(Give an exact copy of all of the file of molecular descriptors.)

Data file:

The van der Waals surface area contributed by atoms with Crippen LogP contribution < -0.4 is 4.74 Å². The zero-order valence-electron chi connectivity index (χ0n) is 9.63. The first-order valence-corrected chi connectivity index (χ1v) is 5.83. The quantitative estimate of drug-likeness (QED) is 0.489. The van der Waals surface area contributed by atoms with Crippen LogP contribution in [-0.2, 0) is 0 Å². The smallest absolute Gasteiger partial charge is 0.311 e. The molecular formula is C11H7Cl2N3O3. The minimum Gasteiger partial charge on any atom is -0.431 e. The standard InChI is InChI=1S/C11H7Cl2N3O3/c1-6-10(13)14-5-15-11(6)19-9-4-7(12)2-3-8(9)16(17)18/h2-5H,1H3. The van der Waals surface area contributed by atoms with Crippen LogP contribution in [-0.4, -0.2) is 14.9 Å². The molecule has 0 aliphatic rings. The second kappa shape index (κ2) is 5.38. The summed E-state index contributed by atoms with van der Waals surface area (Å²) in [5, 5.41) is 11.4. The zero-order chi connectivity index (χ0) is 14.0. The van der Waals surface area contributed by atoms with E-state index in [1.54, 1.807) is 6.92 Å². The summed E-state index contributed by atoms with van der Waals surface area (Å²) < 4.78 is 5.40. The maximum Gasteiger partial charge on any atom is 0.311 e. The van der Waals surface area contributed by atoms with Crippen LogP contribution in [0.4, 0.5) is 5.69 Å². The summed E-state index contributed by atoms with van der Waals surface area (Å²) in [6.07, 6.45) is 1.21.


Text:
The van der Waals surface area contributed by atoms with Crippen LogP contribution < -0.4 is 4.74 Å². The zero-order valence-electron chi connectivity index (χ0n) is 9.63. The first-order valence-corrected chi connectivity index (χ1v) is 5.83. The quantitative estimate of drug-likeness (QED) is 0.489. The van der Waals surface area contributed by atoms with Crippen LogP contribution in [-0.2, 0) is 0 Å². The smallest absolute Gasteiger partial charge is 0.311 e. The molecular formula is C11H7Cl2N3O3. The minimum Gasteiger partial charge on any atom is -0.431 e. The standard InChI is InChI=1S/C11H7Cl2N3O3/c1-6-10(13)14-5-15-11(6)19-9-4-7(12)2-3-8(9)16(17)18/h2-5H,1H3. The van der Waals surface area contributed by atoms with Crippen LogP contribution in [-0.4, -0.2) is 14.9 Å². The molecule has 0 aliphatic rings. The second kappa shape index (κ2) is 5.38. The summed E-state index contributed by atoms with van der Waals surface area (Å²) in [5, 5.41) is 11.4. The zero-order chi connectivity index (χ0) is 14.0. The van der Waals surface area contributed by atoms with E-state index in [1.54, 1.807) is 6.92 Å². The summed E-state index contributed by atoms with van der Waals surface area (Å²) < 4.78 is 5.40. The maximum Gasteiger partial charge on any atom is 0.311 e. The van der Waals surface area contributed by atoms with Crippen LogP contribution in [0.4, 0.5) is 5.69 Å². The summed E-state index contributed by atoms with van der Waals surface area (Å²) in [6.07, 6.45) is 1.21.